At the height of the Catalan independence drive in mid-October, the central government in Madrid had lowered its 2018 growth forecast to 2.3 percent from 2.6 percent, a marked decline from the 3.1 percent expected for 2017.
“If we recover normalcy, stability and calm, this 2.3 percent growth will be three percent next year,” Rajoy said at a meeting of his conservative Popular Party (PP) in Mataro, near Barcelona.
Madrid has ordered new regional elections for Catalonia on December 21 after ousting the government of former Catalan leader Carles Puigdemont and suspending the parliament over the independence bid.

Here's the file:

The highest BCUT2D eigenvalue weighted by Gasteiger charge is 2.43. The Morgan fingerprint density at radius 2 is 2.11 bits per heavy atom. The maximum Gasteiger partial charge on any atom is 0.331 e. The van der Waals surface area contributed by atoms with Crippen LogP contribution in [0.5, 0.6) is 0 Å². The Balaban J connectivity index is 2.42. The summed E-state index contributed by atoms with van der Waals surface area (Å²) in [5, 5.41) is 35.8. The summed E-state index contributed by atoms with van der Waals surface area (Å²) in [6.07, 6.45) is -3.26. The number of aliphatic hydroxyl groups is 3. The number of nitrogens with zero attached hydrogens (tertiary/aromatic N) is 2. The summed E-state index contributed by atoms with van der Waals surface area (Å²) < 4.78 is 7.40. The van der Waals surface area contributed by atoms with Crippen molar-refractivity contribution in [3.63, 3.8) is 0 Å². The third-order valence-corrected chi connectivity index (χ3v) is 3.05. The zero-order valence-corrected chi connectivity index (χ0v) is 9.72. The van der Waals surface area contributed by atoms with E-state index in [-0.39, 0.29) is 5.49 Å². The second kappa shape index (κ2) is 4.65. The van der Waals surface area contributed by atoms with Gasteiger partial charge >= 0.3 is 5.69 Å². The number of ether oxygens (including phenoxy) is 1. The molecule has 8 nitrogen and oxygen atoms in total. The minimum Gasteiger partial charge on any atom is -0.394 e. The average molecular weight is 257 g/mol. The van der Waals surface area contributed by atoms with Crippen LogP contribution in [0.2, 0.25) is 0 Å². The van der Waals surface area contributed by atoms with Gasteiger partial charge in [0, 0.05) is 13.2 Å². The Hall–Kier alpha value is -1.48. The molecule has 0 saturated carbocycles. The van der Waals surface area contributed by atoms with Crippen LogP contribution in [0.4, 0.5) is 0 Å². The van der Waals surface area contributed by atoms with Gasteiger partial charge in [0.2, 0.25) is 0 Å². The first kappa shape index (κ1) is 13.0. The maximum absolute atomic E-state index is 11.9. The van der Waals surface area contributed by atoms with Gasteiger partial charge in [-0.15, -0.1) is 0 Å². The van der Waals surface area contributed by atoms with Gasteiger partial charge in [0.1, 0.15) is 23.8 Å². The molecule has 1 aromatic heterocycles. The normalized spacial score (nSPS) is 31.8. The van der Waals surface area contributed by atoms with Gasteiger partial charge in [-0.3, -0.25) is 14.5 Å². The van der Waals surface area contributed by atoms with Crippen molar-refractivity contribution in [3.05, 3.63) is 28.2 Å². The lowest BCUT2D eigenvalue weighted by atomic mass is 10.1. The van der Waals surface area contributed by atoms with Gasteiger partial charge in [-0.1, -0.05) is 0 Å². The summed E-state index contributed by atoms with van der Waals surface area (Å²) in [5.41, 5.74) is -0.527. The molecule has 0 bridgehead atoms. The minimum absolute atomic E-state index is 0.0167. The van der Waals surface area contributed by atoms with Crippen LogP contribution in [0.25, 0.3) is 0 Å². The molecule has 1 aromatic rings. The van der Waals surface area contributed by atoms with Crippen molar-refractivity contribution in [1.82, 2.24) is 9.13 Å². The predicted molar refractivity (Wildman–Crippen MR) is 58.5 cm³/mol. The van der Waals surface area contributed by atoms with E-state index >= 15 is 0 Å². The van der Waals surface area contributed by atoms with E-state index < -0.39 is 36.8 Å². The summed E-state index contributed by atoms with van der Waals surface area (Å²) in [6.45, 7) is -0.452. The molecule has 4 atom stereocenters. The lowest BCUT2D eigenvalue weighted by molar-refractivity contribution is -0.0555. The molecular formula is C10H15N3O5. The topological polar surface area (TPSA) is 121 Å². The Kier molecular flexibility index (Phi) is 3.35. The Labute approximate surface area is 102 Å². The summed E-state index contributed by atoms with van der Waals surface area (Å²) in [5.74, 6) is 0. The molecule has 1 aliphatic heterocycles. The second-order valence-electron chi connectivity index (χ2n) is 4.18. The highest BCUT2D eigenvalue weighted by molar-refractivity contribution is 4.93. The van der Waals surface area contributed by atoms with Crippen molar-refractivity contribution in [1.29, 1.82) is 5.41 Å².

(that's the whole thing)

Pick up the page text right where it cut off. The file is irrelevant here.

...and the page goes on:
International agencies including the IMF and the OECD have warned of the financial fallout of the crisis for the eurozone's fourth-largest economy.
Catalonia generates about 20 percent of Spain's GDP, and tourism along with retail and new car sales slowed in October after the parliament's declaration of independence.
The campaign for the new elections officially opens on Tuesday and opinion polls show that pro- and anti-independence forces are running neck and neck, an outcome which could make it difficult to form a viable regional government.
During the last elections in 2015, Rajoy's PP obtained just 11 of the 135 seats in the Catalan parliament.